W3C home > Mailing lists > Public > www-tag@w3.org > February 2002

RE: Namespace dispatching

From: Micah Dubinko <MDubinko@cardiff.com>
Date: Wed, 20 Feb 2002 21:07:39 -0800
Message-ID: <E840F0B7E6189547BDB91DA8BF2228AB28C275@csmail.cardiff.com>
To: "'www-tag@w3.org'" <www-tag@w3.org>
Cc: "'jacek@systinet.com'" <jacek@systinet.com>
Jacek Kopecky <jacek@systinet.com> wrote:
...
 b) if we expect that there will be a special XInclude processor 
preceding the XHTML processor, the document should be wrapped in 
an element like xincl:includer. This element would be removed 
(its contents being moved up one level) after processing by the 
XInclude processor. 
...

Speaking of wrapper elements, why not just do this:

[Warning: exaggeration for the sake of making a point follows]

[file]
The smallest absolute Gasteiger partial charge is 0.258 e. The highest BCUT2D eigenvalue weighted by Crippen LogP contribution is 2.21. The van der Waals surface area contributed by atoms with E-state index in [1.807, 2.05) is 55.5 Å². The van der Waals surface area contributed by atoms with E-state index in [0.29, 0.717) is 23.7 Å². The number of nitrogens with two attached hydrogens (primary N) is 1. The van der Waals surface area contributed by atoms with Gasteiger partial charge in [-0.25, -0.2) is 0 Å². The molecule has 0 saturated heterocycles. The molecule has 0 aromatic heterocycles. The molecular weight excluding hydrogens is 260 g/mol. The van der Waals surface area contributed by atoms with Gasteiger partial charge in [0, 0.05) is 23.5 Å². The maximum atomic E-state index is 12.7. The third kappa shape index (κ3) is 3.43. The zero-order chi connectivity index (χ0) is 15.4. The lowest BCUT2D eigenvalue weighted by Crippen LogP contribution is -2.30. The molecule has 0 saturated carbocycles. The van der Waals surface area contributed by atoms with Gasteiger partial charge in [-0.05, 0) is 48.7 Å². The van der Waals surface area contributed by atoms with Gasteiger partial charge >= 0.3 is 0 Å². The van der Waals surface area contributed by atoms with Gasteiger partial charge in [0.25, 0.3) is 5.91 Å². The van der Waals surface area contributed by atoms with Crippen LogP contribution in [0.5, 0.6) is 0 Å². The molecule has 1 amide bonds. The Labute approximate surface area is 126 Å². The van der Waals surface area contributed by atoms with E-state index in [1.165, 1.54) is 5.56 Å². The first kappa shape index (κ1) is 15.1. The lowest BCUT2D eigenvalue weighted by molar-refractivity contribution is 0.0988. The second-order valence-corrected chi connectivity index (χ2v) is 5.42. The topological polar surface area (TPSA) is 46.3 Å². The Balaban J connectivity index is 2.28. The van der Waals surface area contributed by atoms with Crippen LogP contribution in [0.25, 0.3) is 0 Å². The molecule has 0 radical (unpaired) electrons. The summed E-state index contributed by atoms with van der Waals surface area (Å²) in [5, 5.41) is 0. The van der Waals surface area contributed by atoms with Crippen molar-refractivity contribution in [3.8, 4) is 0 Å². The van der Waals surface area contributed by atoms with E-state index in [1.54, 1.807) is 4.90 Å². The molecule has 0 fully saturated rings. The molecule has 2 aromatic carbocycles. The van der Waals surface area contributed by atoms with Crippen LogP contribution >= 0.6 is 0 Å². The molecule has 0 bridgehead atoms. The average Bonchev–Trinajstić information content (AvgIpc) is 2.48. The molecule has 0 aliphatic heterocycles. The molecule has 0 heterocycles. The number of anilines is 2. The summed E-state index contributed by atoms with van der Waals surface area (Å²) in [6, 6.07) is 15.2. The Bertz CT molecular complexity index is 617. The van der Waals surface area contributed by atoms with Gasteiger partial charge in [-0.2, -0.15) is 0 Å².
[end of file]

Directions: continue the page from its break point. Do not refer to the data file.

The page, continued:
<xml:Envelope>
 <xml:Header>
  <xml:ProcessingStep process="http://www.w3.org/2002/xincluder"/>
  <xml:ProcessingStep process="http://www.w3.org/2002/xhtml/render">
   <xml:ProcessingStep process="http:/www.w3.org/2002/svg/render"/>
  </xml:ProcessingStep>
 </xml:Header>
 <xml:Body>
  <html xmlns="http://www.w3.org/1999/xhtml">
    ...
 </xml:Body>
</xml:Envelope>

This highlights the tension between the strictness of total self-description
vs. a more flexible (and therefore less self-describing) set of constraints.


Obviously, this would never work as presented. But it's interesting to ask
"why not?" If you take out or make palatable the unworkable parts, does the
remaining shell contain anything useful we can take to the bank?

Additionally, many of unpalatable aspects of such a design (such as effects
on existing implementations) also apply to concepts like <xincl:includer>
wrapper elements.

What's the right balance?

.micah
Received on Thursday, 21 February 2002 00:10:57 GMT

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